ST. PAUL, Minn. –Any possible pain relief that marijuana has for people with multiple sclerosis (MS) may be outweighed by the drug's apparent negative effect on thinking skills, according to research published in the March 29, 2011, print issue of Neurology®, the medical journal of the American Academy of Neurology.
Some clinical trials have reported a mild benefit of marijuana on pain, bladder dysfunction and spasticity in MS, an auto-immune disease that affects the brain and spinal cord.
The researchers studied two groups of 25 people each between the ages of 18 and 65 with MS. One group used marijuana and the other reported no marijuana use for many years. Urine tests were used to confirm use or non-use of the drug. The groups were matched so there would not be significant differences due to age, gender, level of education, IQ before diagnosis, level of disability and duration of time with MS.
On average, the duration of marijuana use was 26 years. A total of 72 percent of users reported smoking marijuana on a daily basis while 24 percent reported weekly use and one person reported bi-weekly use.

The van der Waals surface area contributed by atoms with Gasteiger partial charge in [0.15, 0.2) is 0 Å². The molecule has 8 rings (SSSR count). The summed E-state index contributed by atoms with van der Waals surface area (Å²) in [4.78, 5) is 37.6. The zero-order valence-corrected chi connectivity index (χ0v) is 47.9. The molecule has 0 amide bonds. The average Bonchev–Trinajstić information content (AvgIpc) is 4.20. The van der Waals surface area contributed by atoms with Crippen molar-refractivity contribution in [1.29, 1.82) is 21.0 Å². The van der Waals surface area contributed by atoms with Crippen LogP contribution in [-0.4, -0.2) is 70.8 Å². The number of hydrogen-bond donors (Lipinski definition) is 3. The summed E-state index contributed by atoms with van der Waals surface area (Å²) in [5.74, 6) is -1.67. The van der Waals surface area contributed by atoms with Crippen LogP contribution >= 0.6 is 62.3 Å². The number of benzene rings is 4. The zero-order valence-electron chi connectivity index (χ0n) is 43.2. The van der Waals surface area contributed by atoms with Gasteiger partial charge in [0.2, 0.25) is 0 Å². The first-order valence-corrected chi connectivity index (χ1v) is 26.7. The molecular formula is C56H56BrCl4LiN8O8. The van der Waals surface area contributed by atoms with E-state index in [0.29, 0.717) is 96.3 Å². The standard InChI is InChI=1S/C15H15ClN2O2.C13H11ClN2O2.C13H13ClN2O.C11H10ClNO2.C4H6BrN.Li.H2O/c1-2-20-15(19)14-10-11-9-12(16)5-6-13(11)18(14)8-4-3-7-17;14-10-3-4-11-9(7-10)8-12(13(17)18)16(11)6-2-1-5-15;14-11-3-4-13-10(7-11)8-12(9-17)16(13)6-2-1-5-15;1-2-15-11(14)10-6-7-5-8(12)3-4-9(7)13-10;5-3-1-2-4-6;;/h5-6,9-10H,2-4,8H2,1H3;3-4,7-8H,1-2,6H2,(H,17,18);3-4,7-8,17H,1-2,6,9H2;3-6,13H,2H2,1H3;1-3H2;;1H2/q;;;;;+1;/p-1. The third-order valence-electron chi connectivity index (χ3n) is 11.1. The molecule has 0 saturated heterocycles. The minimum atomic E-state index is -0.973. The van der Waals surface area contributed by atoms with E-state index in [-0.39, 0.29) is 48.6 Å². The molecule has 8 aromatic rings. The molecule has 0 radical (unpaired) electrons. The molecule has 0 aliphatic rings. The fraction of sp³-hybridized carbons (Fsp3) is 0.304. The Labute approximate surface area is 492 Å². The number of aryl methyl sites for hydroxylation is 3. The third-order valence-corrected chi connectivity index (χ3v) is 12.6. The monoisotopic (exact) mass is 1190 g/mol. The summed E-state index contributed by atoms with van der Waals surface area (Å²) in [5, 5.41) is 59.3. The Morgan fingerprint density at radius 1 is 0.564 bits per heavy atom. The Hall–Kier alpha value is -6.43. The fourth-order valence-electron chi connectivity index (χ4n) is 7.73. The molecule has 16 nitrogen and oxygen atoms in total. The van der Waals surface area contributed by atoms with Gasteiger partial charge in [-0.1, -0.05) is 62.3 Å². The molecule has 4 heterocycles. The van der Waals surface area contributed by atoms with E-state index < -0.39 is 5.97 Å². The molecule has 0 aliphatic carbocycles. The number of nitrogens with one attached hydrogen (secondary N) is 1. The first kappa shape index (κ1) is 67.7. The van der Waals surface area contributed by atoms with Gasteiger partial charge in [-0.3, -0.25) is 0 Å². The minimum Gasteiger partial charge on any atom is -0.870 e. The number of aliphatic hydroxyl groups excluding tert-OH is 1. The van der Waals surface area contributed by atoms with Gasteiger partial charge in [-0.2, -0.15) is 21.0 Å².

Participants' cognitive skills were tested. The research found that people who used marijuana performed significantly worse with respect to attention, speed of thinking, executive function and visual perception of spatial relationships between objects. For example, on a sensitive test of information processing speed, those using marijuana scored approximately one third lower than non-users. Those who used marijuana were also twice as likely as non-users to be classified as globally cognitively impaired, defined as impairment on two or more aspects of intellectual functioning.
"Given that about 40 to 60 percent of MS patients have problems with cognitive function to begin with, any drug that may add to this burden is cause for concern," said study author Anthony Feinstein, MPhil, MD, PhD, with Sunnybrook Health Services Center and the University of Toronto in Ontario, Canada. "This study provides empirical evidence that prolonged use of inhaled or ingested marijuana in MS patients is associated with poorer cognitive performance, and these effects have to be weighed against any possible benefit of using marijuana for medicinal purposes."
The study was supported by the Multiple Sclerosis Society of Canada.
The American Academy of Neurology, an association of more than 22,500 neurologists and neuroscience professionals, is dedicated to promoting the highest quality patient-centered neurologic care. A neurologist is a doctor with specialized training in diagnosing, treating and managing disorders of the brain and nervous system such as Alzheimer's disease, stroke, migraine, multiple sclerosis, brain injury, Parkinson's disease and epilepsy.
For more information about the American Academy of Neurology, visit http://www.aan.com.